New Dictator Added To Trump’s Admiration List: Kim Jong Un
Donald Trump throughout his campaign and now extending into his presidency has very oddly publicly expressed admiration for dictators, autocrats, and despots. We may now add brutal North Korean Dictator Kim Jong Un to Trump’s admiration list. In addition, in unprecedented fashion, Trump not only expressed a willingness to meet with Kim Jong Un, but stated that he would be “honored” to do so. This breaks with a long standing precedent since the Korean War armistice that sitting US presidents would not meet the dictator of the North Korean regime, as such a move would risk adding credibility and legitimacy to it leader both among his people and in the world. Below are some other complementary statements Trump has made about Kim Jong Un:
“You gotta give him credit.”
“How many young guys — he was, like, 26 or 25 when his father died — take over these tough generals, and all of a sudden … he goes in, he takes over, and he’s the boss.”
Trumps sentiments toward the North Korean leader has drawn sharp criticism from lawmakers from both sides of the isle. In an interview with self identified conservative political commentator Joe Scarborough, republican Senator John McCain stated that during this current period where the threat to global democracy has not been this so fragile in decades, such statements in support and recognition of brutal, authoritarian dictators by a sitting US president adds to that threat. He went on to make clear that just as President Ronald Reagan did in the height of the Cold War, the US needs to be the unequivocal standard bearer of democracy in the world and not condone nor accept tyranny.
Republican Senator Lindsay Graham has also stated that he does “not get” Trump’s North Korea comments, nor does he understand why Trump spoke fondly of his “friendly conversation” and invitation to the White House with Philippines president Rodrigo Duterte who has overseen 7000 extrajudicial killings as Philippines president (who has also boasted that as mayor of the Philippines city of Davao before he became president, death squads killed 1,700 suspected criminals and, “I used to do it personally.”)
Below are other notable dictators and/or autocrats that Trump has spoken kindly of either on the campaign trail, as president, or both:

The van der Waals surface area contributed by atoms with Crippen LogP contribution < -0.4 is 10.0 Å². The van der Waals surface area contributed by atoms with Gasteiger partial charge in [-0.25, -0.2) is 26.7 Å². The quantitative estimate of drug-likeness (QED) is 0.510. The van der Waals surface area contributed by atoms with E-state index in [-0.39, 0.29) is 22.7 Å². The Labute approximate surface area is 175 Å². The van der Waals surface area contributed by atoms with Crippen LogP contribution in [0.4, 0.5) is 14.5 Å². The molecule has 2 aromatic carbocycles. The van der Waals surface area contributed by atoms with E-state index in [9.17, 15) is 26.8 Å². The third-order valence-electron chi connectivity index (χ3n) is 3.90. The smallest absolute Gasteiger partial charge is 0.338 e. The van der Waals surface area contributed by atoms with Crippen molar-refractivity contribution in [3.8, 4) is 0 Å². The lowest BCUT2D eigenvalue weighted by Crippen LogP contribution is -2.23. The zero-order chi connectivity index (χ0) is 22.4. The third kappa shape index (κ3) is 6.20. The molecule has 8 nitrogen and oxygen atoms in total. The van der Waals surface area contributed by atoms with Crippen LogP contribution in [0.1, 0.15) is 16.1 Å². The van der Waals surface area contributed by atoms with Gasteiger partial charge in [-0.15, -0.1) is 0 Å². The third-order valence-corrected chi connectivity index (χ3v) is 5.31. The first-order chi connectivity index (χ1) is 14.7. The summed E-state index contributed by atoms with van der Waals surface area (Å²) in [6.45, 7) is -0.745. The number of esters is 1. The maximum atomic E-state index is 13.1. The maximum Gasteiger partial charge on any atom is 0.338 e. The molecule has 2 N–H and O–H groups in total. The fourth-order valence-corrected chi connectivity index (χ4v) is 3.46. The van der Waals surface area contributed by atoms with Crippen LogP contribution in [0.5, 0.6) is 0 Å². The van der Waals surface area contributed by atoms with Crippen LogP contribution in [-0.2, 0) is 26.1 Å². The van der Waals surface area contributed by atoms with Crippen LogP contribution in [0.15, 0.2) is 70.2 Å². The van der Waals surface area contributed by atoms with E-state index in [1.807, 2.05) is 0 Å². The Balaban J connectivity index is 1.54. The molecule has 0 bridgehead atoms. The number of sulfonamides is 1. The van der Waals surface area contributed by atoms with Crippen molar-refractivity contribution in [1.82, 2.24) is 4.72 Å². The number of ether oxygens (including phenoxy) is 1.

Bashar al-Assad Syria
Trump: “I think in terms of leadership, he’s getting an A and our president is not doing so well,” Trump said of al-Assad during an interview with Fox News in September.
Trump: “We would be so much better off if Gaddafi were in charge right now. If these politicians went to the beach and didn’t do a thing and we had Saddam Hussein and if we had Gadafi in charge, instead of having terrorism all over the place, we’d be — at least they killed terrorists, all right?”
Trump: “We shouldn’t have been there. We shouldn’t have destabilized Saddam Hussein, right. He was a bad guy, really bad guy. But you know what he did well? He killed terrorists. He did that so good. They didn’t read them the rights. They didn’t talk. They were terrorists. Over.”
Trump: (on“Great move on delay (by V. Putin) – I always knew he was very smart!” (on not responding to sanctions Obama imposed in response to election meddling)
Recep Tayyip Erdoğan
Trump: (in response to the vote that cemented his autocratic rule over the country and, in the view of many experts, will erode Turkey’s democratic institutions) Trump called to offer congratulations.
Big questions remain as to why Trump continues to (at least publicly) praise dictators and autocrats. Some experts believe that Trump views them in the place where he would like to be, as unquestioned authoritarian who does not have the congress and judiciary in the way of his agenda, nor an independent free press to hold him to account. Others speculate that Trump is simply putting aside American values and interests in support of his business interests abroad which include ventures in Philippines, Turkey, and Russia.